Development Cooperation

An interview with Franca Palmy and Anita Baumgartner, CO-Heads, Partnerships and Philanthropy at Helvetas.

Development cooperation and humanitarian aid are important fields of philanthropy. The focus is on sustainable «help for self-help». Franca Palmy and Anita Baumgartner jointly answer questions on the topic of development cooperation.

How important is philanthropy for development cooperation in Switzerland?

Who are the most important actors in development cooperation and humanitarian aid?

The most important actors are the people in the developing countries themselves. It must be about supporting them to follow their own development path, to identify their priorities and needs, and to claim their rights vis-à-vis their government – e.g., the right to water or education. Local civil society organizations in the respective countries play an important role in development. They perform important tasks for the population and also represent them to the authorities. Often, however, they themselves need organizational and professional reinforcement so that they can perform this role well.

We must not forget local governments, which are fundamentally responsible for providing public services such as education, health or infrastructure. And also important is the private sector, which is significant for economic development, jobs, income and supply. International aid organizations, private foundations and government development agencies can help with money and expert advice. Private aid organizations have the advantage of flexibility and proximity to the people. Government institutions, on the other hand, have more budget and can tackle larger, longer-term and more complex projects, such as education reform.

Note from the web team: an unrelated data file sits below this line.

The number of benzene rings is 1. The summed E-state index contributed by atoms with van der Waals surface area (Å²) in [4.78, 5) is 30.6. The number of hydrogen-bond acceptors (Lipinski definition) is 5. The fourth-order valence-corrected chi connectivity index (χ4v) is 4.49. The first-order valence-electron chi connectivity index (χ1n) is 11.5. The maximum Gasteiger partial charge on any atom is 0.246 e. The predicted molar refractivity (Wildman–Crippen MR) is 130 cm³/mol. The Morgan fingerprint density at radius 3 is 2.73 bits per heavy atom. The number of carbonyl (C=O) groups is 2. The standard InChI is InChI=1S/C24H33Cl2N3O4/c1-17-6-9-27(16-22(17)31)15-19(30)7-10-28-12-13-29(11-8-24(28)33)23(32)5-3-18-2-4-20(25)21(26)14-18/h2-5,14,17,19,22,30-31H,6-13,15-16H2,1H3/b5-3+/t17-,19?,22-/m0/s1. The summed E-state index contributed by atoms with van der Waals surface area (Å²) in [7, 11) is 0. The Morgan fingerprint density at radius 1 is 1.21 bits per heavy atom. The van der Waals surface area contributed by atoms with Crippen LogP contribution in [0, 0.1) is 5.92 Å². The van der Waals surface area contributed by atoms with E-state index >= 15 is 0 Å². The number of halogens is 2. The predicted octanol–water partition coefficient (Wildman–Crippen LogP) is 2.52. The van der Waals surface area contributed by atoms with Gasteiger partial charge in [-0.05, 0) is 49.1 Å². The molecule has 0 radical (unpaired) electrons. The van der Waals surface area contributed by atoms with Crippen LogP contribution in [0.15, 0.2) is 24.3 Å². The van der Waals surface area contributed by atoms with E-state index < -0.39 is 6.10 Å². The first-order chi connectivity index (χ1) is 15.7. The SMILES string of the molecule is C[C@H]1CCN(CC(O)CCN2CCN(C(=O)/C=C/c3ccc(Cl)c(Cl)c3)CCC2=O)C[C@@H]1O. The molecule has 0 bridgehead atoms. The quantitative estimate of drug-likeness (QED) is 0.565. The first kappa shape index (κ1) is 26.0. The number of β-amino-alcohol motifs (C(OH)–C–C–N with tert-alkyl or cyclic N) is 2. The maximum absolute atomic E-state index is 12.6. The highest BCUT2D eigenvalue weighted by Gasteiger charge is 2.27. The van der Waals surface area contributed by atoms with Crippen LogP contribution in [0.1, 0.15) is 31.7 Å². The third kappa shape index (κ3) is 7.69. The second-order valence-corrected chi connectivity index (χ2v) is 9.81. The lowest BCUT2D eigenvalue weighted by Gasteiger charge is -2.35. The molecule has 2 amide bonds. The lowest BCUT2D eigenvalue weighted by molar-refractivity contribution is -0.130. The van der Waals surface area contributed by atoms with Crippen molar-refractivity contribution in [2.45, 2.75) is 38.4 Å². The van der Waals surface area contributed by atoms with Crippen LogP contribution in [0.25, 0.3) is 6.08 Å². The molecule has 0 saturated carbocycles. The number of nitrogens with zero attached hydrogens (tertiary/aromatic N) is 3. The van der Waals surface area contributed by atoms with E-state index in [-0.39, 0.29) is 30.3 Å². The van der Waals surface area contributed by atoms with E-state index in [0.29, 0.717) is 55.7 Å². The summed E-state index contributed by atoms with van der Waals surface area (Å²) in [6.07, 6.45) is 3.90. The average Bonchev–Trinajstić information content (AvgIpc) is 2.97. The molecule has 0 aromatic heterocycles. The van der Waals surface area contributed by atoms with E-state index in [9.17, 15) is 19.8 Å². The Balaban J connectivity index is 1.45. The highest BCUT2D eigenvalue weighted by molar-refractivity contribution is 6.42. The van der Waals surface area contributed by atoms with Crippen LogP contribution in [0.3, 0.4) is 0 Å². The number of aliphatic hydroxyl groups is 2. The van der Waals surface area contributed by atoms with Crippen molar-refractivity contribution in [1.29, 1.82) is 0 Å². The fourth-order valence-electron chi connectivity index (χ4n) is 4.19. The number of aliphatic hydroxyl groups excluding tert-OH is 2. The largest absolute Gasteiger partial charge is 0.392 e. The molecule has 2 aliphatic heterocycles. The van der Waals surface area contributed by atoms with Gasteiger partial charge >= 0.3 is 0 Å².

Are there differences between humanitarian aid and development cooperation?

The approaches are different, although there are approaches from both sides. In classical humanitarian aid, to put it simply, support tends to be provided from the outside in the event of acute problems such as disasters or conflict situations. For example, one builds a water supply when there is no water for displaced people. In development cooperation, you look at the whole system and help the communities to take their responsibility: to make a tender, to raise money, to hire a company, to supervise the construction and to set up a maintenance system.

How well does philanthropy work in development cooperation?

The addition of private aid to public cooperation and direct support of local initiatives are highly appreciated. The diversity of different approaches and ideas can also be fruitful. However, it remains a challenge for grant giving foundations and project owners to come together for the right projects. It can become problematic when donors want to implement their own ideas without regard to local conditions or priorities, or when their aid reinforces dependency because it «distributes aid» but does not promote self-help. It always becomes difficult for project owners when funders are not willing to pay for costs related to knowledge management, security, compliance, research and development, or marketing. Because no organization today can do good work and remain healthy and innovative without these areas.